“The numbers speak for themselves: in 2021, business volume will grow by 45%, thanks in part to solutions of interest to the civilian market,” explained the manager. But the real challenge in Italy is for small and medium-sized enterprises (SMEs), where “we need to raise the level of awareness of the risks associated with the exposure of information and communications.” The company hopes the NRP will drive the economy as well as a change in mentality.
Telsy’s growth strategy starts in Italy, “where the cybersecurity market exceeds €2 billion a year. But it does not stop here,” continued Mr Santagata. There is, in fact, “an international security market, chiefly governmental, that the company is looking at.”
The company is bent on offering solutions of both military and civil interest (dual-use), ranging from preventive and contextual risk analysis (threat intelligence) to the management and monitoring of risk scenarios (incident response team and monitoring), up to the adoption of open and collaborative analysis and control tools (open-source intelligence and decision intelligence).
In addition, Telsy will soon be introducing secure video conferencing solutions that are “already successfully used in the government sector,” explained the CEO, and instant messaging apps that are more secure than the commonly known ones, such as WhatsApp and Signal.
“Human error is certainly a weak link in the security chain. But we often underestimate our smartphones, in which we store everything, for personal or professional use.” That’s why Telsy is also developing a solution to detect spyware inside mobile devices, an “example of how cryptography can converge with information security.”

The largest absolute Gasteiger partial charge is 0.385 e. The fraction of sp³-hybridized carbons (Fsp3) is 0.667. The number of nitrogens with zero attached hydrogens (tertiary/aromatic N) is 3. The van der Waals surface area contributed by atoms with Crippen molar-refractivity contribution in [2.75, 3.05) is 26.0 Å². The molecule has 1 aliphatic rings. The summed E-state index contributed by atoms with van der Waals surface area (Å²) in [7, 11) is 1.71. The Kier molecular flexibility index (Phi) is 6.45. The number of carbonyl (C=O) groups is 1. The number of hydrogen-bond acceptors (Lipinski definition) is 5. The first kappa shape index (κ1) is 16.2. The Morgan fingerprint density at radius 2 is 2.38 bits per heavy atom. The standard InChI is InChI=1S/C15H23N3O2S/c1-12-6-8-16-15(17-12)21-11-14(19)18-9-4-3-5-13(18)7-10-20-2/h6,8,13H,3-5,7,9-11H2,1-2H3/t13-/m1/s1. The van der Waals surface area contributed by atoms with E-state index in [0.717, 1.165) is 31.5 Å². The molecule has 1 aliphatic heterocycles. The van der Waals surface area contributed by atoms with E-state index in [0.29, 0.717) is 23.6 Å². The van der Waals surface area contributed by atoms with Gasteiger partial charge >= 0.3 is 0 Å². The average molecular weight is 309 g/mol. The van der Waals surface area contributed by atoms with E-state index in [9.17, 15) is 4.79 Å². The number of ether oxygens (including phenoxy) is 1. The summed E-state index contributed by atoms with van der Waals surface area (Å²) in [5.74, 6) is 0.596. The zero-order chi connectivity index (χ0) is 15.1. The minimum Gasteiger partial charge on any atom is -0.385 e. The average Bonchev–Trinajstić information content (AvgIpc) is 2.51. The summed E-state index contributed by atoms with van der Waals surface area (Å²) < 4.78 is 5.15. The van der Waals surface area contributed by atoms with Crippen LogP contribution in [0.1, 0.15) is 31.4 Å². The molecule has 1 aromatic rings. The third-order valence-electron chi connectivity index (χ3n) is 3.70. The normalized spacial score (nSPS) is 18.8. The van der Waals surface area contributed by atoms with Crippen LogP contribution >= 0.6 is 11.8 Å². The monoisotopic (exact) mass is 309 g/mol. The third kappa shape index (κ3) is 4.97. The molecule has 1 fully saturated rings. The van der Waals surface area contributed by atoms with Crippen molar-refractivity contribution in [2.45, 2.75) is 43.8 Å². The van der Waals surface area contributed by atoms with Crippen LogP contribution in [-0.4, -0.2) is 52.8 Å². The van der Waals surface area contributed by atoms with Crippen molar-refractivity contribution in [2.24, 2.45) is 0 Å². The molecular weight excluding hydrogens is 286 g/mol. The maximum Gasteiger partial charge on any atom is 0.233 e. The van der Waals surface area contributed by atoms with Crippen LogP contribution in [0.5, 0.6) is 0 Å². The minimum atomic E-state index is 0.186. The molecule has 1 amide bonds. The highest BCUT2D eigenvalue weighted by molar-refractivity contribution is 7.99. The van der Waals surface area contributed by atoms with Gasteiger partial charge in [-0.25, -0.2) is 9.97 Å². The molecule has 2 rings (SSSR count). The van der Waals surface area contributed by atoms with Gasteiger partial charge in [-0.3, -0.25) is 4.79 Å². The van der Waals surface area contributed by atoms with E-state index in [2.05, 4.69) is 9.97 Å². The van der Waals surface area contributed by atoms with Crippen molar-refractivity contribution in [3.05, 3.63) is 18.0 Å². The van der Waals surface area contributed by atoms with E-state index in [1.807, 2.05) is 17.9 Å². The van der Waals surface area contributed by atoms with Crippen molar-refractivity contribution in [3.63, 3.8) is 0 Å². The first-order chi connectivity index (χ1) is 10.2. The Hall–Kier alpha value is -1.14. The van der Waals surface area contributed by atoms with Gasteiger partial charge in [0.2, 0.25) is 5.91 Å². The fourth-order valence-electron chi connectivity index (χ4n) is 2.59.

While speaking of countering threats, Mr Santagata evoked the word “ecosystem,” the mantra of cybersecurity in advanced countries such as Israel. “This is also being understood in Italy,” he observed; “a virtuous ecosystem, where the government (starting with the intelligence community and the armed forces), companies, academia and structured finance operate synergistically, is capable of transforming the world of security into a business opportunity. All it takes is the will to do so.” And the executive is confident about Italy.
Telsy already put its skin in the game by buying a 33% share in Quantum Telecommunications Italy, or QTI for short. This startup is a spin-off of the National Research Council within the National Institute of Optics in Florence, which is active in the field of quantum communications on optical fibre and emerging technologies.
QTI is working on cutting-edge tech like Quantum Key Distribution, which harnesses the properties of light at the quantum level to detect attacks and violations of a given communication channel in real-time, thus guaranteeing the complete security of the transmission.
“This is Italy’s answer to the world of quantum computing, to ensure that the encryption keys for our communications can withstand attacks from quantum computers – which are capable of processing thousands of pieces of information in parallel and at the same time, rather than performing the sequential calculations of traditional computers,” concluded Mr Santagata.